Laid up for the remainder of the night with an eggplant throbbing at the end of my right foot, we were then treated to — oh yes, why not? — an earthquake. Geoffrey was on the other side of the room and he and his family observed my reaction to the enormous house swaying back and forth with considerable interest. Not rushing to reassure me where I was marooned, they simply went on with their conversation as if nothing was amiss. I was devastated. This was not the idyllic introduction to SoCal that I had envisioned. It was little comfort either that when I finally hobbled to the balcony, I was to be blinded by the sight of scantily clad Amazons, perched high atop roller blades, tanned like Fabio, zipping past rows of celebrating beach nobility, some of these goddesses with drinks in hand. I was crestfallen. Now I really was feeling like the buttoned up college professor, handicapped, exhausted to tears, cold-shouldered by my new “family”, and feeling 40, while only in my twenties.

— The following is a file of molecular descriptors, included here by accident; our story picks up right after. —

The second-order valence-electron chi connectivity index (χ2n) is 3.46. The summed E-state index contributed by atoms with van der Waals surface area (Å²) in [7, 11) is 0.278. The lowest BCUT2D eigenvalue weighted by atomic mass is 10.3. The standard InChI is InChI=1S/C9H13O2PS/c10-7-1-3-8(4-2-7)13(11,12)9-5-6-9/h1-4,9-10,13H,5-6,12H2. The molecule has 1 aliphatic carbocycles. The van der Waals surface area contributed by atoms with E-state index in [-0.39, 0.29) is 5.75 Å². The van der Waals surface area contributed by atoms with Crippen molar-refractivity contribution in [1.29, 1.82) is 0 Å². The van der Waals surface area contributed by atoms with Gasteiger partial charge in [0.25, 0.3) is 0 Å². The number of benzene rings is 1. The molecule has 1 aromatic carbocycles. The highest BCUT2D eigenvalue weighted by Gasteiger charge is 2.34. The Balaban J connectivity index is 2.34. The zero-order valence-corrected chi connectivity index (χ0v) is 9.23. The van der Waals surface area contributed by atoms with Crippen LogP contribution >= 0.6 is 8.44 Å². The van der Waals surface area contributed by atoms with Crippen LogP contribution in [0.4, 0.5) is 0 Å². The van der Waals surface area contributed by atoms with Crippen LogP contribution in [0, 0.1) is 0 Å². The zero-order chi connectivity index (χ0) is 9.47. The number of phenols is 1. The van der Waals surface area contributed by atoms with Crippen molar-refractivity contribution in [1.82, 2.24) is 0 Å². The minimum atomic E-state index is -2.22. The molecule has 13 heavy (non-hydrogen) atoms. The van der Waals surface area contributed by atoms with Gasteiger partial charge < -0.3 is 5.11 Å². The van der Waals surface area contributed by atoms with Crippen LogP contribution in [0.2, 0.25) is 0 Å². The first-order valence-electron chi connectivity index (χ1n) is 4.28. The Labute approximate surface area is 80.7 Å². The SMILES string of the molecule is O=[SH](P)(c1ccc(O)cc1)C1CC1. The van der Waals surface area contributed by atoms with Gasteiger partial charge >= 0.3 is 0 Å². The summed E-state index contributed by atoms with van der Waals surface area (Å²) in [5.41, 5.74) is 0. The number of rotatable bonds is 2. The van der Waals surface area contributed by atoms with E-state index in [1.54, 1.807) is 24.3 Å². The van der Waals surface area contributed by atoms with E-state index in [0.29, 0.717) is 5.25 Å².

My MIL, I thought at first to give her credit, planned a West Coast reception to announce to all their important friends that Geoffrey was married. As the heroine of DuMaurier’s Rebecca notes pitifully in one scene, “what a slap in the eye” I must have been. First off, I was not blonde and everyone in California is or tries to be. Secondly, I was not, err, how to put this delicately, top heavy. I could feel myself shrinking in stature with every day that passed that first month. We found a condo within walking distance of the family (ugh). Fulana was settled in. We had a balcony with a remote ocean view. We only fought over the placement of the furniture once. Geoffrey found a suitable job right away. Still, I cried every single night, after we returned from his parents’ house where we had to make a pilgrimage regularly so Geoff could “bond” again.